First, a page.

Snap packages are yet another technology that has been found to be somewhat divisive. From my perspective, bot snap and flatpak have made it possible to install applications on Linux that were not previously available. And given the ease of installing applications with snap, this package management system should be lauded by most as a way to help those unfamiliar with Linux to get up to speed more quickly.
SEE: 40+ open source and Linux terms you need to know (TechRepublic Premium)
The thing about snap, however, is that out of the box it’s all a command-line experience. Yes, you can install the snap-store snap package (which adds a powerful and user-friendly GUI to the mix), but quickly updating snap packages is still a bit tedious.
That’s when you turn to a handy GNOME desktop extension that makes it easy to quickly manage your installed snap packages. In fact, anyone that makes use of snap packages on the GNOME desktop should consider this extension a must-have.
What does this extension do? From a handy desktop drop-down menu you can do things like:
- List all installed snaps.
- List recent snap changes.
- List available snap refresh (updates).
- Refresh (update) installed snaps.
- Install snaps.
- Remove snaps.
- Enable/disable snaps.
- Hold all refreshes (updates).
Let’s get this extension installed and see how it’s used.
What you’ll need
To make use of this extension you’ll need a desktop Linux distribution that supports snap (such as Ubuntu and Pop!_OS), uses the GNOME desktop and the Firefox web browser.
How to install the Snap Manager
To install the Snap Manager extension, open Firefox and point it to the Snap Manager page on the GNOME Extensions site. You should see an ON/OFF slider associated with the app (Figure A).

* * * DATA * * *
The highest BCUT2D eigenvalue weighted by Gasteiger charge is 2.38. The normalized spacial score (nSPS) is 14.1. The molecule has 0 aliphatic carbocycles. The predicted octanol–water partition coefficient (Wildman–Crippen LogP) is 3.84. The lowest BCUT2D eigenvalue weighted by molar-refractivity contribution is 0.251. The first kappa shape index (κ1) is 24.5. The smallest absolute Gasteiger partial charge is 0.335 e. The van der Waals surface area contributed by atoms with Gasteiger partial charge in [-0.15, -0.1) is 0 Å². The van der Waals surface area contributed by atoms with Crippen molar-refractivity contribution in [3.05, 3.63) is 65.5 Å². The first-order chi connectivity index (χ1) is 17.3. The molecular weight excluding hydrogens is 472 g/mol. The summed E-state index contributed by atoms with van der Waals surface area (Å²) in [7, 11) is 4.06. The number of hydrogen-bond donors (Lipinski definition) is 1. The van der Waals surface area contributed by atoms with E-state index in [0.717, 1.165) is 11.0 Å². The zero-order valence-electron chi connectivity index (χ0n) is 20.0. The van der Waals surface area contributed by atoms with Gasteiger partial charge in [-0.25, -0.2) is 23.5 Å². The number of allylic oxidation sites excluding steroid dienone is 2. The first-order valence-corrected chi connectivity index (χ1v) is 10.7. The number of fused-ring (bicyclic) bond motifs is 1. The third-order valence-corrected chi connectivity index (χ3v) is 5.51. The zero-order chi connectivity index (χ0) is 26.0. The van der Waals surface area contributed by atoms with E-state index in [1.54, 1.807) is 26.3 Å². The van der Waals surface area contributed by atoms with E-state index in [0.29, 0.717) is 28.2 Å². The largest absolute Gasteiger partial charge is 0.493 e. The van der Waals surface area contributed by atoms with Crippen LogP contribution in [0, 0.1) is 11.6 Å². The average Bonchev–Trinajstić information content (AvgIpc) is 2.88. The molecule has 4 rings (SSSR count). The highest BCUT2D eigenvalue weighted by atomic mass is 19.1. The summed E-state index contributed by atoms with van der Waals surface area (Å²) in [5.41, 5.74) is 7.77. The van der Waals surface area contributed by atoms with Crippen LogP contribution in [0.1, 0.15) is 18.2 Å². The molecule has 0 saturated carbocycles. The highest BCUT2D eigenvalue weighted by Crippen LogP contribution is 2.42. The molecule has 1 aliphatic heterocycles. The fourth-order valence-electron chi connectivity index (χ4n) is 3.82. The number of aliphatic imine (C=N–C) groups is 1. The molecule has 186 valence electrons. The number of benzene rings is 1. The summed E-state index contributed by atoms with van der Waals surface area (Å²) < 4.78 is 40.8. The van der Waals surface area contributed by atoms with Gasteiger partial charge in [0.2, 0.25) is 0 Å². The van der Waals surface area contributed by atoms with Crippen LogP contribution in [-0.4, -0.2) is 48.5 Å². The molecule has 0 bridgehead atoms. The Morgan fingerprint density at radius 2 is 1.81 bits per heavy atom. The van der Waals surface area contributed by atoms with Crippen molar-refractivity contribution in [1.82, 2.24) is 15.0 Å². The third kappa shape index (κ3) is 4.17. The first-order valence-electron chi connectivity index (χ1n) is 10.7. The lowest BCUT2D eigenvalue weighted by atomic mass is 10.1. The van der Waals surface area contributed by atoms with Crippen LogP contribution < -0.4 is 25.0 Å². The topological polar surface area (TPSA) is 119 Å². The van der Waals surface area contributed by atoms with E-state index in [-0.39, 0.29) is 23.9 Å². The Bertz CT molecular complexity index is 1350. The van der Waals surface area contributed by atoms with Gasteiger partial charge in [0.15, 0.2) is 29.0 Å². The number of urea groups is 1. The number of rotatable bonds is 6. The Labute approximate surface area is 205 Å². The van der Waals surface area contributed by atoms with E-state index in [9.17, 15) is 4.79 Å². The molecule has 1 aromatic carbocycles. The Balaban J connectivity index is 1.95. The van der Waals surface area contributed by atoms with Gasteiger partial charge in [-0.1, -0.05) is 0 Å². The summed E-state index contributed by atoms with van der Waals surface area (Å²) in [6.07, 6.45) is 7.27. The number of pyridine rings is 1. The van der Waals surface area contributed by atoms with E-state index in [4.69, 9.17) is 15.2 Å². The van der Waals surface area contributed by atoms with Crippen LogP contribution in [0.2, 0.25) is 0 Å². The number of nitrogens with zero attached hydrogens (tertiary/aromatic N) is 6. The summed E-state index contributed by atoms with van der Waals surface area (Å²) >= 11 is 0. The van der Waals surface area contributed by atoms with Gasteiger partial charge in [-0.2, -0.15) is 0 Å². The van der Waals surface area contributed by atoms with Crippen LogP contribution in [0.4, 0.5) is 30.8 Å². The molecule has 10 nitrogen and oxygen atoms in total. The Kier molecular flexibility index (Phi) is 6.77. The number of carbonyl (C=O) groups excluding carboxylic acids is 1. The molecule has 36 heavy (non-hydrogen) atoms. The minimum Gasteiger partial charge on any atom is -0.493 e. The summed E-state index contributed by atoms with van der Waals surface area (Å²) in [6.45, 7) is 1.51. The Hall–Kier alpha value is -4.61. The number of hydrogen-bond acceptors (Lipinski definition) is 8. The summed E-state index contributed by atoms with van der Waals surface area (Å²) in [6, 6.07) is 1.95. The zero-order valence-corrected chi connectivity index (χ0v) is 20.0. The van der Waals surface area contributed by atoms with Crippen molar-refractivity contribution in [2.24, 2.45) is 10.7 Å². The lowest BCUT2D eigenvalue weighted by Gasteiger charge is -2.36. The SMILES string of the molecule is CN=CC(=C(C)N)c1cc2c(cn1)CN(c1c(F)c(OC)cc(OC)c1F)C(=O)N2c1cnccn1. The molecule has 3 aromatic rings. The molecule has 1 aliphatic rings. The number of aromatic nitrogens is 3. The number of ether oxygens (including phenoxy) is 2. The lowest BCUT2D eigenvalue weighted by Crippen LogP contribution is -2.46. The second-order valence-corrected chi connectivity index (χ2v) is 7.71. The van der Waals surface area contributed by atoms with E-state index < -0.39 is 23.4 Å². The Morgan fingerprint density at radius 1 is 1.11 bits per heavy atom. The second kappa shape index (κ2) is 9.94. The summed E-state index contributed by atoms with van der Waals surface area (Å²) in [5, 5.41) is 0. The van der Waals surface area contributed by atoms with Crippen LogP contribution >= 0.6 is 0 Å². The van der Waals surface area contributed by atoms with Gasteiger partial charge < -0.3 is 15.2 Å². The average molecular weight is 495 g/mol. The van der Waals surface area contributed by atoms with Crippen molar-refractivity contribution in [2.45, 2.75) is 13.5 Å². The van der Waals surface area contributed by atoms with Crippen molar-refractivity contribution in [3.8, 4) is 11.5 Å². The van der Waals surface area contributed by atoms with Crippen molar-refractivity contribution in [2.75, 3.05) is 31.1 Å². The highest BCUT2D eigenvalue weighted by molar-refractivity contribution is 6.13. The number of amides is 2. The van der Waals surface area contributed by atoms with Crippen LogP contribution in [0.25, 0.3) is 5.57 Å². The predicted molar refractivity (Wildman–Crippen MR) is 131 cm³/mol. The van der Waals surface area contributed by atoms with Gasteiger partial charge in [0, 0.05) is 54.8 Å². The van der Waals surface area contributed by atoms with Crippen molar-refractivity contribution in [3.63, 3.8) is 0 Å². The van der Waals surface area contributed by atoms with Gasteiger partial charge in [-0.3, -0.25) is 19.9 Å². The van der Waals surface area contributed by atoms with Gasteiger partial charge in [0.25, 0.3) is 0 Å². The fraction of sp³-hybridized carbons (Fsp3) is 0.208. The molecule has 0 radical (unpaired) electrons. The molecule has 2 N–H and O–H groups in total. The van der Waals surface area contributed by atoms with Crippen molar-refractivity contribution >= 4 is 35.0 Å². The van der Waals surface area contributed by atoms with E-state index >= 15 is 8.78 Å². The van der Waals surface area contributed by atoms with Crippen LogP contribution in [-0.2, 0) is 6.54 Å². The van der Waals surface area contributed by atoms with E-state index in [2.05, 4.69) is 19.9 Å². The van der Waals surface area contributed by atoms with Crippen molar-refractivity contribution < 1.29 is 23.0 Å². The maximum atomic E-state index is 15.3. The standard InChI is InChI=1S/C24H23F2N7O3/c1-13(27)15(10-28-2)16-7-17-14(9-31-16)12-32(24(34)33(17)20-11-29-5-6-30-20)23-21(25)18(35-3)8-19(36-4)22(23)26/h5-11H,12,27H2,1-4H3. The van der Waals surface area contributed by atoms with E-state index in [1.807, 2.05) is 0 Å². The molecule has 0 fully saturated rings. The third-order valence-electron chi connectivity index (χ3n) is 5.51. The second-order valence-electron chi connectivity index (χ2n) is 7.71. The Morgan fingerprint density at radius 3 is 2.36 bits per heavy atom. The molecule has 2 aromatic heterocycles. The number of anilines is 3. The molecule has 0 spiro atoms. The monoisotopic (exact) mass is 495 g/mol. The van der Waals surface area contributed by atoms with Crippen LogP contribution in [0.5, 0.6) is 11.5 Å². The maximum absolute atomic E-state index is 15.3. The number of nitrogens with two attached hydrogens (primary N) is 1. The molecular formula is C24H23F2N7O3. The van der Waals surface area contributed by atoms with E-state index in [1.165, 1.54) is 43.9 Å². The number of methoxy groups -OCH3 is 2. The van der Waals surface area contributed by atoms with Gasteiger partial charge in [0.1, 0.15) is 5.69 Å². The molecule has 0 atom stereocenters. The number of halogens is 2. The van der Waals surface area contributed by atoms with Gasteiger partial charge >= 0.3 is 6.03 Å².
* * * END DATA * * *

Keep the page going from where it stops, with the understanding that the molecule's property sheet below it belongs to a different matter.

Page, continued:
Click the ON/OFF slider until it’s in the ON position and, when prompted, click Install. The installation should go off without a hitch.
How to use the Snap Manager extension
After the installation completes, you should find a new icon in your topbar system tray. Click that icon to reveal the Snap Manager menu (Figure B).
Let’s say you want to check to see if there are any refreshes (updates) for your installed snaps. Click the icon and then click List available snap refresh. This will open your default terminal window and run the command
snap refresh --list. If there are snaps to update, they will be listed. If there are no snap refreshes available, you can simply press any key to close the terminal (Figure C).
If you click Install snap, a new terminal window will open, requesting the name of the snap package to install (Figure D).
Why it’s helpful
I get it, Snap isn’t the most popular package manager in the Linux landscape. But for those who do use a Ubuntu-based distribution and work with this system, you would be remiss if you didn’t add Snap Manager to your GNOME extensions. I’ve been happily using this extension for some time and it has made my experience with snap considerably better. Give this extension a try and see if it doesn’t help win you over to Snap.
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